Symptoms of Stroke



From the Better Health Channel – Strokes – Signs and Symptoms

Stroke – signs and symptoms

Stroke is often referred to by doctors as a cerebrovascular accident, but the term is not an accurate one since stroke is rarely an ‘accident’. The underlying conditions of a stroke (called cerebrovascular disease) are usually present for years before a stroke occurs, although the symptoms of a stroke may occur suddenly.

There are sometimes quite specific warning signs of an impending stroke. By recognising the warning signs and taking action, you may be able to avert a stroke or reduce its severity. Almost 50 per cent of people who go on to have a stroke experience warning signs or a small episode called a transient ischaemic attack. It is important to be able to recognise the warning signs in order to get medical help as quickly as possible.

Transient ischaemic attacks

Transient ischaemic attacks (TIAs) are caused by a temporary cut in blood supply to the brain, due to the partial blockage of an artery by a blood clot or debris. TIAs have the same symptoms as a stroke, but they are temporary and do not usually cause long term brain damage. A TIA, or mini-stroke, is a warning of an impending stroke. A person who has had a TIA is at greater risk of having a stroke or heart attack. Early identification of symptoms and a diagnosis from your doctor greatly reduces the chances of a major stroke. A TIA is:

* Transient – symptoms usually last for less than 24 hours.

* Ischaemic – failure of blood flow to part of the brain or eye.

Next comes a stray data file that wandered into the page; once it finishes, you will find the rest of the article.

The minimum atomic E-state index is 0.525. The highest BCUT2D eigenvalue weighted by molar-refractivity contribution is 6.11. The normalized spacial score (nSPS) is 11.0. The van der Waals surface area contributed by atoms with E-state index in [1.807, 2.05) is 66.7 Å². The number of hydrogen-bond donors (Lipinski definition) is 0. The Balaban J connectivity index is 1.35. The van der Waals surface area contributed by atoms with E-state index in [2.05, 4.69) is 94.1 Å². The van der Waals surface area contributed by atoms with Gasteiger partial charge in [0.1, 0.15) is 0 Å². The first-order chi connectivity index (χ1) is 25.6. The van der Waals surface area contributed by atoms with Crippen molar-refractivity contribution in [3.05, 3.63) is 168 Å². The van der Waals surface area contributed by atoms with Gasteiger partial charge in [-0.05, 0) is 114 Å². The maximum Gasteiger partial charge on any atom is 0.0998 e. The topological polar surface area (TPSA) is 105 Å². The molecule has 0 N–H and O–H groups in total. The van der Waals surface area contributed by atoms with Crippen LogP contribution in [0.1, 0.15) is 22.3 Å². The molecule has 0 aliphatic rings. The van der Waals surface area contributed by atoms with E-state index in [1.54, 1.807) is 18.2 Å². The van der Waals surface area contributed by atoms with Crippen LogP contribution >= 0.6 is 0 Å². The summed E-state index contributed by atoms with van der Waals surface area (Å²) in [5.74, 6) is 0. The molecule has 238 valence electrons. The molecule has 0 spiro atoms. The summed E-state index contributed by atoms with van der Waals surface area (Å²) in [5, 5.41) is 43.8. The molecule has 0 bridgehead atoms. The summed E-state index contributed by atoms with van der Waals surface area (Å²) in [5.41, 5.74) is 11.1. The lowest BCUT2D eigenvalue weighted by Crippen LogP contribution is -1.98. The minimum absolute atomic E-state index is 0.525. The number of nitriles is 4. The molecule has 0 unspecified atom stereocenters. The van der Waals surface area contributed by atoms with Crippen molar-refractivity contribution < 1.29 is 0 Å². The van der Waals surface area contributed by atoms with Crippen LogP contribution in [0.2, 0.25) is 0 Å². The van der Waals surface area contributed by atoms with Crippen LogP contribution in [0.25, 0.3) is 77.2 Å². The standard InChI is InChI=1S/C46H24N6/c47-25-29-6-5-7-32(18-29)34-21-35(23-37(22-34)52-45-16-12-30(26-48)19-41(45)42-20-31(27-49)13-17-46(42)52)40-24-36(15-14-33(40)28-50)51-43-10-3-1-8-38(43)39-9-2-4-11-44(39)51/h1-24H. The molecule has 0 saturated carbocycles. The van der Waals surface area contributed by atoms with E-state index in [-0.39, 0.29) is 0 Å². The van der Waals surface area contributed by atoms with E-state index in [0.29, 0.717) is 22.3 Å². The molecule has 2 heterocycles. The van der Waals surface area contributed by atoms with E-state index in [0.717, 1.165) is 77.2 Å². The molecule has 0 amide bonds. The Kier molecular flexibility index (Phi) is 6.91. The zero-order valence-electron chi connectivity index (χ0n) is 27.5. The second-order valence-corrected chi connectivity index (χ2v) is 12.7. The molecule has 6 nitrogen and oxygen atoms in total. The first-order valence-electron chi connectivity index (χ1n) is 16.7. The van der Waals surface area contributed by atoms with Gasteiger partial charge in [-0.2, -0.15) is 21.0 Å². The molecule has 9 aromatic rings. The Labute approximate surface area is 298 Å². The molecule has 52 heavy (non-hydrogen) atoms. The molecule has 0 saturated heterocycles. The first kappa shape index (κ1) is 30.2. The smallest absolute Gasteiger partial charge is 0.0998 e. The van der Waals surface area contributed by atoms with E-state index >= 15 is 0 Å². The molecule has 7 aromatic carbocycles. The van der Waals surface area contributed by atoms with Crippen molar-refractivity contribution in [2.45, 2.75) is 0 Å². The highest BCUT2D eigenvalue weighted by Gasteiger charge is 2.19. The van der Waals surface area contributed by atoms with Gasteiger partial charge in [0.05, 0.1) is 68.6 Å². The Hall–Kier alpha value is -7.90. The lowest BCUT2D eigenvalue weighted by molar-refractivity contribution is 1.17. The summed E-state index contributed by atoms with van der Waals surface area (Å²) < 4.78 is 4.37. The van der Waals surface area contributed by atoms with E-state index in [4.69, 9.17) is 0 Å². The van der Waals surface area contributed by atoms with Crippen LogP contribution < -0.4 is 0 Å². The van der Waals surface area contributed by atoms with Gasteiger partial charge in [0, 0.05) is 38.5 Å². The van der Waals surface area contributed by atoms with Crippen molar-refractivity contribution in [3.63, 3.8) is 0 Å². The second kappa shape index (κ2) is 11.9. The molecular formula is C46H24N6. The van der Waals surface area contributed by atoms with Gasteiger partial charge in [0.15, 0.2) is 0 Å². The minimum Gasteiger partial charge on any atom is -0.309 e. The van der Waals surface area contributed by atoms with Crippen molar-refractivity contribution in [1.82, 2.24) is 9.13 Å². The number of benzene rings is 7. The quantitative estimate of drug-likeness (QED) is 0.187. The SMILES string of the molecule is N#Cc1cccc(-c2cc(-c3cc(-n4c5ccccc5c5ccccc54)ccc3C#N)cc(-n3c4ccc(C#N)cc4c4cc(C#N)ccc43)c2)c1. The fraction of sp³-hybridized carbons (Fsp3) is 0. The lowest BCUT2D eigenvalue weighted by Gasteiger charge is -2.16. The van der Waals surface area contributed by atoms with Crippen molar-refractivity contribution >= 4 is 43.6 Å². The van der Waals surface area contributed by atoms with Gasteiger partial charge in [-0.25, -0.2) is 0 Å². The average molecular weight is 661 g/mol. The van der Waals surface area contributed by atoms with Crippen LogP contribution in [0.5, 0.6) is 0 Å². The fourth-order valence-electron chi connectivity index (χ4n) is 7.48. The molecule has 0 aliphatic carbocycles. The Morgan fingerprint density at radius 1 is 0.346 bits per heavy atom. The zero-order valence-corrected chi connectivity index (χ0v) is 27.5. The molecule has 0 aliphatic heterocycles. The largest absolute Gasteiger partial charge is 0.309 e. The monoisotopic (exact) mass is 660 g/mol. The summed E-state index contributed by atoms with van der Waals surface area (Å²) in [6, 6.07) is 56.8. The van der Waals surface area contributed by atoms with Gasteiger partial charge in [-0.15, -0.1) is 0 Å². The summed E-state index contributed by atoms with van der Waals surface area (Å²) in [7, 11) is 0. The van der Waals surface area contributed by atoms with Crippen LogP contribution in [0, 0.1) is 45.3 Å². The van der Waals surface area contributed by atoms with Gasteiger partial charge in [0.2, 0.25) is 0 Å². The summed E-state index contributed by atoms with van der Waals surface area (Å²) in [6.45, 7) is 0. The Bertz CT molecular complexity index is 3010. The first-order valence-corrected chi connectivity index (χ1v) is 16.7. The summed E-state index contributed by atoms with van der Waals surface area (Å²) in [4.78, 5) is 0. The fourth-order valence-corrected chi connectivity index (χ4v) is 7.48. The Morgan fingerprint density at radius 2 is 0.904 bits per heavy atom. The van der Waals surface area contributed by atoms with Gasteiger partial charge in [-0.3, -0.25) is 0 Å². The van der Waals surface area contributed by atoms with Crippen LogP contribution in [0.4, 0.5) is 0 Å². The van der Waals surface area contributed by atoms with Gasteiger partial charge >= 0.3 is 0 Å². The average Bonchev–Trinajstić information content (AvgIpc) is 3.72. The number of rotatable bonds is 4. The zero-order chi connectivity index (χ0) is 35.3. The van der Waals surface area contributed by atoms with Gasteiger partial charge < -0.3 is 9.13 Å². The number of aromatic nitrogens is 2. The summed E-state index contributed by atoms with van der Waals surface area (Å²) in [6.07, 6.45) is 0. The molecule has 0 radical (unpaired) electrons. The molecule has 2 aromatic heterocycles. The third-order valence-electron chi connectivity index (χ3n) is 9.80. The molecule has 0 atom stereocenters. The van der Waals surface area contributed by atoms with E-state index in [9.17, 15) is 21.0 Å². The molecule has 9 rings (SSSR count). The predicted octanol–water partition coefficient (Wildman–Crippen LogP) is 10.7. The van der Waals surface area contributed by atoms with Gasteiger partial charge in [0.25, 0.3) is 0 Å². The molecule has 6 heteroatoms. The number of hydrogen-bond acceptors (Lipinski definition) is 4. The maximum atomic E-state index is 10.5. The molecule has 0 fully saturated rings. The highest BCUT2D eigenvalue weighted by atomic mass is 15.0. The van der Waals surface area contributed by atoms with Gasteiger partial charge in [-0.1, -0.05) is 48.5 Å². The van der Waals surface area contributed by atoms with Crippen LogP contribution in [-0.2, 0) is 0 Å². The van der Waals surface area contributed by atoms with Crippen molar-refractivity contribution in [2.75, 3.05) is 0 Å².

* Attack – sudden onset of symptoms, which vary from person to person, depending on which part of the brain or eye is starved of blood.

Symptoms of a stroke

Symptoms of a TIA are very similar to those of a stroke. They can include:

* A numb or weak feeling in the face, arm or leg.
* Trouble speaking or understanding.
* Unexplained dizziness.
* Blurred or poor vision in one or both eyes.
* Loss of balance or an unexplained fall.
* Difficulty swallowing.
* Headache (usually severe or of abrupt onset) or unexplained change in the pattern of headaches.
Confusion.

Unconsciousness.

If you suddenly experience any of these symptoms, get straight to a hospital. Remember, stroke is a life threatening emergency.

Symptoms occur in a variety of ways

The warning signs or symptoms of stroke may occur alone or in combination. They may last a few seconds or up to 24 hours, and then disappear. These signs are mini-strokes and should not be ignored. They indicate a hidden problem with blood flow, which could trigger a stroke. The severity of the symptoms depends on the area of the brain affected, and the cause.

Where to get help

* Your doctor
* Emergency department of your nearest hospital.

Things to remember

* The symptoms of stroke can occur suddenly.
* Transient ischaemic attacks (TIAs) are an important warning sign that a stroke may occur in the future.
* Early identification of symptoms and a diagnosis from your doctor greatly reduces the chances of a major stroke.

Related fact sheets:

Stroke – the after effects.
Stroke – the risk factors.
Stroke and high blood pressure.
Stroke and migraine.
Stroke can occur in children.
Stroke is a brain attack.Stroke prevention.
Transient ischaemic attack.

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NOTE: The contents in this blog are for informational purposes only, and should not be construed as medical advice, diagnosis, treatment or a substitute for professional care. Always seek the advice of your physician or other qualified health professional before making changes to any existing treatment or program. Some of the information presented in this blog may already be out of date.
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